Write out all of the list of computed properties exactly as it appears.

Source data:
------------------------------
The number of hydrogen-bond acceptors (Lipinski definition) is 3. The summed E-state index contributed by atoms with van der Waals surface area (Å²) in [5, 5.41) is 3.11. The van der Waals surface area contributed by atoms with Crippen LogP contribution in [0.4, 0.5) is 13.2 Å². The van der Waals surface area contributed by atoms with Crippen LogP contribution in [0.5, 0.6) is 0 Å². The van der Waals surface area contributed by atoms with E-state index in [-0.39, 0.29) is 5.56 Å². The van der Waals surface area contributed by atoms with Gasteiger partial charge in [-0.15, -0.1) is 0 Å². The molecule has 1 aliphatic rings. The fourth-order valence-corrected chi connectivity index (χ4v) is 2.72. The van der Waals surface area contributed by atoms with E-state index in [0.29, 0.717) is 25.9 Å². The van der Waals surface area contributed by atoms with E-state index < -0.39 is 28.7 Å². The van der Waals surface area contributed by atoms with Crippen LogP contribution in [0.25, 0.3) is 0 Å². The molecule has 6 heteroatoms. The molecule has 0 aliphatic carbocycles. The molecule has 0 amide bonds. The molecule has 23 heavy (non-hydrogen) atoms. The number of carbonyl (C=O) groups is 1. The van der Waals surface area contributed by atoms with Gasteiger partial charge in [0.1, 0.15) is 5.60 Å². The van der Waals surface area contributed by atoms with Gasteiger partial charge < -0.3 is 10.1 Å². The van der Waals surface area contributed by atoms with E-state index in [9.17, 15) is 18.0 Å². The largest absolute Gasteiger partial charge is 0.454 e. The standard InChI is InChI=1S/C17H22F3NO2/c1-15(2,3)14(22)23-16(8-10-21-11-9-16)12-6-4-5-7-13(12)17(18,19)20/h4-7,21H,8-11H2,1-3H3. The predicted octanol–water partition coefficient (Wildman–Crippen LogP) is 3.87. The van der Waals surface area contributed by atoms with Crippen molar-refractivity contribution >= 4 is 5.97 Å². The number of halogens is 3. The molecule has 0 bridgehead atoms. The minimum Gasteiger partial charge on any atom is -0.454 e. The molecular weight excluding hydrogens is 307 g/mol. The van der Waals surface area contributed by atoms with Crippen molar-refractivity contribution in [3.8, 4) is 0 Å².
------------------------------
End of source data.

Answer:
The number of hydrogen-bond acceptors (Lipinski definition) is 3. The summed E-state index contributed by atoms with van der Waals surface area (Å²) in [5, 5.41) is 3.11. The van der Waals surface area contributed by atoms with Crippen LogP contribution in [0.4, 0.5) is 13.2 Å². The van der Waals surface area contributed by atoms with Crippen LogP contribution in [0.5, 0.6) is 0 Å². The van der Waals surface area contributed by atoms with E-state index in [-0.39, 0.29) is 5.56 Å². The van der Waals surface area contributed by atoms with Gasteiger partial charge in [-0.15, -0.1) is 0 Å². The molecule has 1 aliphatic rings. The fourth-order valence-corrected chi connectivity index (χ4v) is 2.72. The van der Waals surface area contributed by atoms with E-state index in [0.29, 0.717) is 25.9 Å². The van der Waals surface area contributed by atoms with E-state index < -0.39 is 28.7 Å². The van der Waals surface area contributed by atoms with Crippen LogP contribution in [0.25, 0.3) is 0 Å². The molecule has 6 heteroatoms. The molecule has 0 aliphatic carbocycles. The molecule has 0 amide bonds. The molecule has 23 heavy (non-hydrogen) atoms. The number of carbonyl (C=O) groups is 1. The van der Waals surface area contributed by atoms with Gasteiger partial charge in [0.1, 0.15) is 5.60 Å². The van der Waals surface area contributed by atoms with Gasteiger partial charge < -0.3 is 10.1 Å². The van der Waals surface area contributed by atoms with E-state index in [9.17, 15) is 18.0 Å². The largest absolute Gasteiger partial charge is 0.454 e. The standard InChI is InChI=1S/C17H22F3NO2/c1-15(2,3)14(22)23-16(8-10-21-11-9-16)12-6-4-5-7-13(12)17(18,19)20/h4-7,21H,8-11H2,1-3H3. The predicted octanol–water partition coefficient (Wildman–Crippen LogP) is 3.87. The van der Waals surface area contributed by atoms with Crippen molar-refractivity contribution >= 4 is 5.97 Å². The number of halogens is 3. The molecule has 0 bridgehead atoms. The minimum Gasteiger partial charge on any atom is -0.454 e. The molecular weight excluding hydrogens is 307 g/mol. The van der Waals surface area contributed by atoms with Crippen molar-refractivity contribution in [3.8, 4) is 0 Å².